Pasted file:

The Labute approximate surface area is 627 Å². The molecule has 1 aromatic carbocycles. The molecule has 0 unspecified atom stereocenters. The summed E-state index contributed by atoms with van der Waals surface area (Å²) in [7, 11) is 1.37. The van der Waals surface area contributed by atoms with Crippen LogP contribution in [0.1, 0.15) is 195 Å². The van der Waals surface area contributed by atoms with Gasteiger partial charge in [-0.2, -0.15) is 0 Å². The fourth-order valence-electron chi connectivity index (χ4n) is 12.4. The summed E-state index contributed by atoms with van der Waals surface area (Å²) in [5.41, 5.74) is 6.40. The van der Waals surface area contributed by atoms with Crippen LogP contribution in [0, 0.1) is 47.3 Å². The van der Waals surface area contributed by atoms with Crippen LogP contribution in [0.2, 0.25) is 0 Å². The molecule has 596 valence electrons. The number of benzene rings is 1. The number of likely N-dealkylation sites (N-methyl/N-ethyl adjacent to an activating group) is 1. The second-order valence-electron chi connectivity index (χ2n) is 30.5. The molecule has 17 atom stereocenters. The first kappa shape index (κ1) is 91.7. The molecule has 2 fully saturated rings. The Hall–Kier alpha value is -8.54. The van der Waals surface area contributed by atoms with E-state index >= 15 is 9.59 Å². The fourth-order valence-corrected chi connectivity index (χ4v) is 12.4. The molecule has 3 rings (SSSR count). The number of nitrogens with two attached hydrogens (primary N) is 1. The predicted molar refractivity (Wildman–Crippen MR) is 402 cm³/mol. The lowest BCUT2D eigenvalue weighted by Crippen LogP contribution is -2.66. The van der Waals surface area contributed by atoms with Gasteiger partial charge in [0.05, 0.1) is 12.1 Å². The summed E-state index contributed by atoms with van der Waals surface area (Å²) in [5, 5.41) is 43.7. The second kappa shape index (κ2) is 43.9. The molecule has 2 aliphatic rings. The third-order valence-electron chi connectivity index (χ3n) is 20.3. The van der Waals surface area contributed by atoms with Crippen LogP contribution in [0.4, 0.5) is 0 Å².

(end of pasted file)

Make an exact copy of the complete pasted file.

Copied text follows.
The Labute approximate surface area is 627 Å². The molecule has 1 aromatic carbocycles. The molecule has 0 unspecified atom stereocenters. The summed E-state index contributed by atoms with van der Waals surface area (Å²) in [7, 11) is 1.37. The van der Waals surface area contributed by atoms with Crippen LogP contribution in [0.1, 0.15) is 195 Å². The van der Waals surface area contributed by atoms with Gasteiger partial charge in [-0.2, -0.15) is 0 Å². The fourth-order valence-electron chi connectivity index (χ4n) is 12.4. The summed E-state index contributed by atoms with van der Waals surface area (Å²) in [5.41, 5.74) is 6.40. The van der Waals surface area contributed by atoms with Crippen LogP contribution in [0, 0.1) is 47.3 Å². The van der Waals surface area contributed by atoms with Crippen LogP contribution in [0.2, 0.25) is 0 Å². The molecule has 596 valence electrons. The number of benzene rings is 1. The number of likely N-dealkylation sites (N-methyl/N-ethyl adjacent to an activating group) is 1. The second-order valence-electron chi connectivity index (χ2n) is 30.5. The molecule has 17 atom stereocenters. The first kappa shape index (κ1) is 91.7. The molecule has 2 fully saturated rings. The Hall–Kier alpha value is -8.54. The van der Waals surface area contributed by atoms with E-state index >= 15 is 9.59 Å². The fourth-order valence-corrected chi connectivity index (χ4v) is 12.4. The molecule has 3 rings (SSSR count). The number of nitrogens with two attached hydrogens (primary N) is 1. The predicted molar refractivity (Wildman–Crippen MR) is 402 cm³/mol. The lowest BCUT2D eigenvalue weighted by Crippen LogP contribution is -2.66. The van der Waals surface area contributed by atoms with Gasteiger partial charge in [0.05, 0.1) is 12.1 Å². The summed E-state index contributed by atoms with van der Waals surface area (Å²) in [5, 5.41) is 43.7. The second kappa shape index (κ2) is 43.9. The molecule has 2 aliphatic rings. The third-order valence-electron chi connectivity index (χ3n) is 20.3. The van der Waals surface area contributed by atoms with Crippen LogP contribution in [0.4, 0.5) is 0 Å².